The United States, for its part, has said that it is up to Ukraine to decide what it wants in a settlement. That stance is difficult to justify, given that Washington has far broader interests at stake than does Kyiv. The Biden administration has further muddied the waters by suggesting a range of different goals, from weakening Russia to achieving regime change. At the end of May, U.S. President Joe Biden sought to clarify his intentions, writing in a New York Times op-ed, “We want to see a democratic, independent, sovereign and prosperous Ukraine with the means to deter and defend itself against further aggression.”

This statement helps, but it does not end the confusion. The Biden administration has been reluctant to admit the uncomfortable truth that there is a trade-off at play in Ukraine. The United States has an interest in enforcing the norm that countries do not alter borders with force, but that interest conflicts with another: the desire to avoid a direct fight with a nuclear-armed great power. That is why the United States has refused to put boots on the ground, ruled out a no-fly zone over Ukraine, and declined to break Russia’s blockade of Ukrainian ports. Such restraint is wise, but what it adds up to is the reality that Ukraine will have to keep doing its own fighting—and that even with Western help, Ukraine will probably not be able to restore the status quo that prevailed before this February, to say nothing of the one that existed before 2014.


The West thus needs a strategy for the long haul. Such a strategy would reflect an understanding that policy to date has largely succeeded and that many of its features ought to be extended, but also that going forward, new elements will be required. While avoiding direct military involvement, the United States and Europe should keep providing Ukraine with the arms it needs (along with associated intelligence and training) so that it can frustrate Russian military actions and regain control of more of its territory. They should back Ukraine’s goal of restoring its full territorial integrity through an open-ended policy of sanctions and diplomacy while holding fast in their refusal to recognize any territory that Putin attempts to make part of Russia. They should welcome Finland and Sweden into NATO, either formally as full members or as de facto members covered by side assurances if Turkey continues its opposition. They should do all this because they must uphold a critical international norm: that borders cannot be altered by force.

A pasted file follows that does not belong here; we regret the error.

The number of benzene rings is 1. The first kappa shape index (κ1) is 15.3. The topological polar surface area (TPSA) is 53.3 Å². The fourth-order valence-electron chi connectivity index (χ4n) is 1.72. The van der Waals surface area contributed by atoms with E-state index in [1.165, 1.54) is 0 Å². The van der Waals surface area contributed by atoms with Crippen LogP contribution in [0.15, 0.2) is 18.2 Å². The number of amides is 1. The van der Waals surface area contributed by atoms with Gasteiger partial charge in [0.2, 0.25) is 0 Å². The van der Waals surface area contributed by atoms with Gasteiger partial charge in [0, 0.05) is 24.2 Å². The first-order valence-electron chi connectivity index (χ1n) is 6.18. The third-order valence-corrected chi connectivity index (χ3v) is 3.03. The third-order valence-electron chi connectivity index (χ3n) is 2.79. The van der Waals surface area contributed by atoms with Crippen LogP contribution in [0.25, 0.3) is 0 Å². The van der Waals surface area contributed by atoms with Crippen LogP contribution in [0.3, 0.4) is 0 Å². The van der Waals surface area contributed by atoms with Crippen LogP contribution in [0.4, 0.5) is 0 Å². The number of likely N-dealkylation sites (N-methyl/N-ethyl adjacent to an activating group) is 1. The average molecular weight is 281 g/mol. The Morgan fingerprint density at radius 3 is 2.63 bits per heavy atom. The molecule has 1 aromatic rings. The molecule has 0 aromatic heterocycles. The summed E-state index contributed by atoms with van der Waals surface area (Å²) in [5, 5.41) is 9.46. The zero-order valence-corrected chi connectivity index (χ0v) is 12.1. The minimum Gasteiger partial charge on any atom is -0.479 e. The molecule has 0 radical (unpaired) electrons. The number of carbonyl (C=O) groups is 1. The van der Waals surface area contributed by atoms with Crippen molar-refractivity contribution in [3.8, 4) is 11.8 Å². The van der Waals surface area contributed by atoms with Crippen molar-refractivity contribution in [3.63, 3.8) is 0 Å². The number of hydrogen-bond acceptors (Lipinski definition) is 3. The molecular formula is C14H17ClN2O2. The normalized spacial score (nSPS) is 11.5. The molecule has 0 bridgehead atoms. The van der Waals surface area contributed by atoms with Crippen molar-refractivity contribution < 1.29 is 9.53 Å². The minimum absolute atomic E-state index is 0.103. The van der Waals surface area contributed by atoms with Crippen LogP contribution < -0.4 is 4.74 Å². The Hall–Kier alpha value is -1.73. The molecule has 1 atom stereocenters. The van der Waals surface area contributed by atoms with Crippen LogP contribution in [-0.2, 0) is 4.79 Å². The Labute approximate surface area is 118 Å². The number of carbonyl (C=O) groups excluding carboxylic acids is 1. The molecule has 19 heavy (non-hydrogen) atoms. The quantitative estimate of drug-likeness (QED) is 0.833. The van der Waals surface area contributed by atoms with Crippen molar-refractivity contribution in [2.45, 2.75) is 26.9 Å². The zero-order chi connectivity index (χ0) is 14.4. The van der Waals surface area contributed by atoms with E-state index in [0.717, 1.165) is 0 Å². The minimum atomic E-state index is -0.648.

Sanctions against Russia remain critical. None would be more effective than an eventual European cutoff of Russian gas. European countries must make it a priority to accelerate the development of alternative energy supplies. But in the meantime, they can apply tariffs to Russian oil and gas to reduce demand. European countries should also ready contingency plans for the possibility that Russia cuts gas exports to Europe in an effort to curtail arms shipments to Ukraine or weaken support for sanctions. The United States, Europe, and their partners in Asia, such as Australia, Japan, Singapore, and South Korea, should continue to provide Ukraine with financial support. Funds would help make up for the severe economic disruption the country has experienced and aid the millions of people displaced by the war.

Ultimately, what is probably required to end the war is a change not in Washington but in Moscow.

The West should also attempt to restore grain exports from Ukraine, which are central to the world’s food security. If logistical constraints and Russian attacks limit what Ukraine can transport via rail and road to ports in Romania, then the United States and its European allies should consider providing Ukraine with enhanced means (most likely aircraft) to attack Russian naval vessels in the Black Sea. Putting together an international coalition to escort merchant ships as they leave Ukrainian ports is attractive in principle, but in practice it would likely prove impossible to organize and too risky to undertake.

Publicly, U.S. officials should frame the war in Ukraine in terms of order, not democracy. Many of the world’s governments are not democratic, but they can relate to the importance of not being invaded. The model should be the Gulf War, when the United States garnered widespread international support for restoring Kuwait’s sovereignty and territorial integrity, not the 2003 Iraq war, when efforts to transform Iraq left the United States mostly isolated. At home and abroad, Biden should regularly make the case for why Ukraine matters: namely, that if grisly, unprovoked invasions became commonplace, the world would be less safe, less prosperous, and less able to contend with global challenges that affect everyone.

Ultimately, what is probably required to end the war is a change not in Washington but in Moscow. In all likelihood, given Putin’s deep investment in the war, it will require someone other than him to take steps that would end Russia’s pariah status, economic crisis, and military quagmire. The West should make clear that it is ready to reward a new Russian leader prepared to take such steps even as it keeps up the pressure on the current one.

Correction Appended (June 10, 2022)

This article has been updated to correctly identify Finland as a country whose application to join NATO is pending.